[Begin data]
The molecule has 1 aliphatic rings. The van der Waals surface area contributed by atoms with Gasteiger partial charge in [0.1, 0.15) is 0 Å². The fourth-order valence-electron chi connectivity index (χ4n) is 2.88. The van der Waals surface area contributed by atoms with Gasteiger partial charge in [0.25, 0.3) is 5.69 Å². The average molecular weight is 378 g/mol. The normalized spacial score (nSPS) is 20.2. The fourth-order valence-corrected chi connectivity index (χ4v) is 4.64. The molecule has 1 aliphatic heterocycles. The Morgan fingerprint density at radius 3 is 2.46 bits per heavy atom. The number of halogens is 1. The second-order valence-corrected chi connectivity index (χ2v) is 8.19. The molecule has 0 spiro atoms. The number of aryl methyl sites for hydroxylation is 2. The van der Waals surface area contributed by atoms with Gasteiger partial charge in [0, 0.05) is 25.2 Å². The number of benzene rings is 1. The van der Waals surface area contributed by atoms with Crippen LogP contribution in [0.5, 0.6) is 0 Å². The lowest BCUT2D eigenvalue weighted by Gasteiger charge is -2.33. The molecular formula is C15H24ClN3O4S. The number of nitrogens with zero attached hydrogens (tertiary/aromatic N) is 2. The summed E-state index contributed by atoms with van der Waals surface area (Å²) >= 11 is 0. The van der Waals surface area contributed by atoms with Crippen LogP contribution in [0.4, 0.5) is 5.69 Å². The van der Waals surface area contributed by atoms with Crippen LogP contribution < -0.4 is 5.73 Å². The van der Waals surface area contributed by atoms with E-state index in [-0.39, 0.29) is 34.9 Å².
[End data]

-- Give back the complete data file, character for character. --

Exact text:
The molecule has 1 aliphatic rings. The van der Waals surface area contributed by atoms with Gasteiger partial charge in [0.1, 0.15) is 0 Å². The fourth-order valence-electron chi connectivity index (χ4n) is 2.88. The van der Waals surface area contributed by atoms with Gasteiger partial charge in [0.25, 0.3) is 5.69 Å². The average molecular weight is 378 g/mol. The normalized spacial score (nSPS) is 20.2. The fourth-order valence-corrected chi connectivity index (χ4v) is 4.64. The molecule has 1 aliphatic heterocycles. The Morgan fingerprint density at radius 3 is 2.46 bits per heavy atom. The number of halogens is 1. The second-order valence-corrected chi connectivity index (χ2v) is 8.19. The molecule has 0 spiro atoms. The number of aryl methyl sites for hydroxylation is 2. The van der Waals surface area contributed by atoms with Gasteiger partial charge in [0, 0.05) is 25.2 Å². The number of benzene rings is 1. The van der Waals surface area contributed by atoms with Crippen LogP contribution in [0.5, 0.6) is 0 Å². The lowest BCUT2D eigenvalue weighted by Gasteiger charge is -2.33. The molecular formula is C15H24ClN3O4S. The number of nitrogens with zero attached hydrogens (tertiary/aromatic N) is 2. The summed E-state index contributed by atoms with van der Waals surface area (Å²) >= 11 is 0. The van der Waals surface area contributed by atoms with Crippen LogP contribution in [0.4, 0.5) is 5.69 Å². The van der Waals surface area contributed by atoms with Crippen LogP contribution < -0.4 is 5.73 Å². The van der Waals surface area contributed by atoms with E-state index in [-0.39, 0.29) is 34.9 Å².